Startups have held the intrigue of countless aspirants, fresh from with their college degree and hoping to emulate innumerable others before them in rising to prominence with a single world-beating idea. Their intention is precise, but their path is paved with uncertainty as there is no true tip to succeed in an industry that only rewards persistence. The single biggest reason a Startup succeeds is something that has eluded every major aspirant hoping to one day start their own Facebook or get the attention of a giant and sell their very own WhatsApp.
Let’s dive into this great TED Talk.
Let’s have a look at a speech made by a modern pioneer in the Startup industry, the distinguished Bill Gross. He made this speech at an event hosted by TED where he shared the information and the knowledge he compiled through years of market research. He looked into what makes the successful companies tick while evaluating the reasons for the downfall of others, information which he has compounded with his years of experience in the field to devise a tried and tested stratagem that exemplifies simplicity while providing much-needed insight into the workings of a successful corporation.
The findings he has shared as a product of his comprehensive analysis of these top companies show us a pattern clearly emerging among the elite organizations of the world. He shares the secrets of the success of these companies and has made these “secrets” accessible to any aspirant hoping to make it big in the industry. He believed that Startups were one of the greatest forms to make changes in the world.
Getting together the right group of people, giving them the right equity and resources, could in fact change the world according to Bill Gross. He concentrated on how Startups, possessing all this ability still failed on some levels. His findings resonate with the dominant ideology in successful businesses and we can look at the primary reason he provided for the success of Startups.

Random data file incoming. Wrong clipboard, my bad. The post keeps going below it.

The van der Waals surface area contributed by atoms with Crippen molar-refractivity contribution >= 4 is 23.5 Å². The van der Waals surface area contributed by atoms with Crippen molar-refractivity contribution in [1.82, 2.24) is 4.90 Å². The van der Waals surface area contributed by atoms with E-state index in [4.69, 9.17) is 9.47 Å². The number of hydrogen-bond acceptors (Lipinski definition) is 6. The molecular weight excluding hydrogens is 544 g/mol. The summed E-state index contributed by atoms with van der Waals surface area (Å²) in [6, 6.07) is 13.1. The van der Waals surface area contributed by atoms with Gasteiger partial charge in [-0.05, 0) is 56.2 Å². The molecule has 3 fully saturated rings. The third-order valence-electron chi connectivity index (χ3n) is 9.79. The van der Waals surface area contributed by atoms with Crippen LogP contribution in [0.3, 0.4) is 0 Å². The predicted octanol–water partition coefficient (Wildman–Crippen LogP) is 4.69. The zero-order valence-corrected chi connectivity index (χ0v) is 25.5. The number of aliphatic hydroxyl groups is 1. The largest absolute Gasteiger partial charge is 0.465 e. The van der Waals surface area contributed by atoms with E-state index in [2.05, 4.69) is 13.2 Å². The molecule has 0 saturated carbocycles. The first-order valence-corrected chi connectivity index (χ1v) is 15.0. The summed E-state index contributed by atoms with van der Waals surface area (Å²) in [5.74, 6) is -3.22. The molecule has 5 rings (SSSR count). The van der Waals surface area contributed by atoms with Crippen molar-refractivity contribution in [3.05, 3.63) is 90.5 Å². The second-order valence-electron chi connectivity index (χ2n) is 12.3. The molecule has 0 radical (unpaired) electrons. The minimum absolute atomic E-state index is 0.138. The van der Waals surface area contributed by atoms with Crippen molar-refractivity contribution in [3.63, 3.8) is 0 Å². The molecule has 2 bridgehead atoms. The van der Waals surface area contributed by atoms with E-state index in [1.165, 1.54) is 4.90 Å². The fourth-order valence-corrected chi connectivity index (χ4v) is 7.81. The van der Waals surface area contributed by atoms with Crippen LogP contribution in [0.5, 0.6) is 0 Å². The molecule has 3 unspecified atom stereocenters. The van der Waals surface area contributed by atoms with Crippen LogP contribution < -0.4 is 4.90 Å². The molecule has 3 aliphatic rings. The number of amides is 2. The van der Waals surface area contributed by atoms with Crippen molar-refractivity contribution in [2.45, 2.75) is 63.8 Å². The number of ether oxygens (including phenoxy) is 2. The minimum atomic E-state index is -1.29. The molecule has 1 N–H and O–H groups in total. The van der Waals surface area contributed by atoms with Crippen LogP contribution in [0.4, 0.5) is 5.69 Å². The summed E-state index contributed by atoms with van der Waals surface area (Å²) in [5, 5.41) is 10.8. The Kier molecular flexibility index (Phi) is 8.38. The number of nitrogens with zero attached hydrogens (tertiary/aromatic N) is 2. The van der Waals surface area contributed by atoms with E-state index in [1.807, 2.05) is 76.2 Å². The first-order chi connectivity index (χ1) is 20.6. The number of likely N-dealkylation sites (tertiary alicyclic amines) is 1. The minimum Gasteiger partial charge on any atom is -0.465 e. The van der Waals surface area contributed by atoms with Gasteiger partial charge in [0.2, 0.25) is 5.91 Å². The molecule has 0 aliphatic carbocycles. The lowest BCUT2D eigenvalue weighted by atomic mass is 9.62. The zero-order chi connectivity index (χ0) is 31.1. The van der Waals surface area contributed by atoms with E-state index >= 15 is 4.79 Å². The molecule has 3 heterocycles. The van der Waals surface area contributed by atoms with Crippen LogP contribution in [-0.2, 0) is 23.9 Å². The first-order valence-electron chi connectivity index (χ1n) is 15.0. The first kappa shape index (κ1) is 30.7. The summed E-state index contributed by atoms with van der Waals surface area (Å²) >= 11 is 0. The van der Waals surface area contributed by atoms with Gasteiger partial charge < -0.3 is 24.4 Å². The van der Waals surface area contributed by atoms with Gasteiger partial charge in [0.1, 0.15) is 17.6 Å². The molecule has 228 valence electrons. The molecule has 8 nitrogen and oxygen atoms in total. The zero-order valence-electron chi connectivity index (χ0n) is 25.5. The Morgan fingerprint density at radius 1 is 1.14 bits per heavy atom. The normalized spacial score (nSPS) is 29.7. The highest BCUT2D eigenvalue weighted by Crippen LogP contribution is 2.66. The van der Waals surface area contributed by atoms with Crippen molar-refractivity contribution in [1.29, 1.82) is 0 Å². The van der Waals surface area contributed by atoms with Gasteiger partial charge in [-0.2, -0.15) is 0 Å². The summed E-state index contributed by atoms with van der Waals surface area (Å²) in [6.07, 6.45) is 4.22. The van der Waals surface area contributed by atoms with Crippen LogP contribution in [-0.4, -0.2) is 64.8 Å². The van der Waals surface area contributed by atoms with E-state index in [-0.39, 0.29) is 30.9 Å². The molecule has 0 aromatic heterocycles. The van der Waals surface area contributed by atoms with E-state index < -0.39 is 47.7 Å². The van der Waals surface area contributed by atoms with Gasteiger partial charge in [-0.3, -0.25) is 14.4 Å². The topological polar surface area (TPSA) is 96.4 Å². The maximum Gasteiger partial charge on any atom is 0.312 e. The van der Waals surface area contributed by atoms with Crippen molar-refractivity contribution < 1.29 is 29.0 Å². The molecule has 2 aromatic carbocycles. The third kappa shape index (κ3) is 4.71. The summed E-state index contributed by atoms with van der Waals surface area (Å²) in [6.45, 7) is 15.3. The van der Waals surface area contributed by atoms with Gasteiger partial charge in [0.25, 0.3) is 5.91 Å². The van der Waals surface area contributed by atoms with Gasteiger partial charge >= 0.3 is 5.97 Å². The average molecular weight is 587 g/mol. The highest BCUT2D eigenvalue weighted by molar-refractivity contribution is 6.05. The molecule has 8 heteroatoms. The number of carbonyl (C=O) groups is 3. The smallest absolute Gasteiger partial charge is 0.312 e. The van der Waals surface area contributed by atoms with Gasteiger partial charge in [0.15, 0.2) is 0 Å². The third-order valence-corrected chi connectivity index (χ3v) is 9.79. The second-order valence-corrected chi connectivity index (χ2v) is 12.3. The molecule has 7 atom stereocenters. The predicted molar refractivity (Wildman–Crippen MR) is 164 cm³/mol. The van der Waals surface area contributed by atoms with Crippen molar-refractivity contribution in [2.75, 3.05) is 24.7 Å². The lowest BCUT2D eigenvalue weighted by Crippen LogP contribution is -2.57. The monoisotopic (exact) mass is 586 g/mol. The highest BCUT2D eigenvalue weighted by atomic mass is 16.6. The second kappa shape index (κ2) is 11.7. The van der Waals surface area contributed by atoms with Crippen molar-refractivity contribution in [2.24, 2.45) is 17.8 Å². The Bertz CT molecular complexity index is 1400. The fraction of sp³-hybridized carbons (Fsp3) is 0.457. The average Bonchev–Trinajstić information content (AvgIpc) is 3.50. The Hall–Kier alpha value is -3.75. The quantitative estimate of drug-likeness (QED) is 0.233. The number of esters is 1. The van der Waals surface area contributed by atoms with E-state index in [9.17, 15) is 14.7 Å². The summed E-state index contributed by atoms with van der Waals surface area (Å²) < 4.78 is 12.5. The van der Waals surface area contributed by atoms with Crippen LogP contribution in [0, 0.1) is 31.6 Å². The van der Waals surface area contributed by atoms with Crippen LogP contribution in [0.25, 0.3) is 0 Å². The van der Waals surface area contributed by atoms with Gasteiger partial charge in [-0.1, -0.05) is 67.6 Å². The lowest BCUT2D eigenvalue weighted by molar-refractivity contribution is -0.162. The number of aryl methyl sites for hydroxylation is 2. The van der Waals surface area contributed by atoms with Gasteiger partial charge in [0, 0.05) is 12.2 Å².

Startup ideas are not the only factors.
Although ideas are at the center of a Startup and are what drives it forward, it is not something that the success or failure of a Startup hinges on. But in lieu of the experience on the field, we can see even foolproof ideas cannot be executed without a proficient background team to back them up. So we have established that proper management and execution matters more than an idea.
So what is important? What drives a Startup to success?
One can look at the incredible amounts of funding some companies receive. But even funding or a proficient team may just be on the periphery compared to what is truly important in the success of a Startup.
Of all the examples we have looked at, a certain quality and attribute have shone through among the biggest and best Startups and their route to success. This quality is timing. Timing is the one singular element that is responsible for the success or failure of your Startup. There are countless examples in this sector that show how vital timing is in the industry, completely changing the complexion of a business from a failure to success or vice-versa.
Bill Gross could make this conclusion based on carefully compiled data from companies at both ends of the spectrum, I.e. the massive successes and one which sunk without a trace. In a staggering revelation, stats clearly showed an incredible 42 percent difference between the success and failure of a company owing to just timing. This significantly trumps team skill, execution, or funding, which although important in the growth of a business, is not the difference between success and failure.
Let us take a case study that illustrates this fact.
Airbnb was a company that fell into the category of a wild card, and many top investors were hesitant to fund an unproven business model. Airbnb’s staggering growth has since proved them very wrong and one of the reasons for its success, including a shrewd business model and great execution is the timing of its launch. It came out during the recession, where money from any means was welcome and people were open to the idea of opening their homes up to paying customers. Thus with Airbnb, we have an efficient convergence of form, function, and timing.
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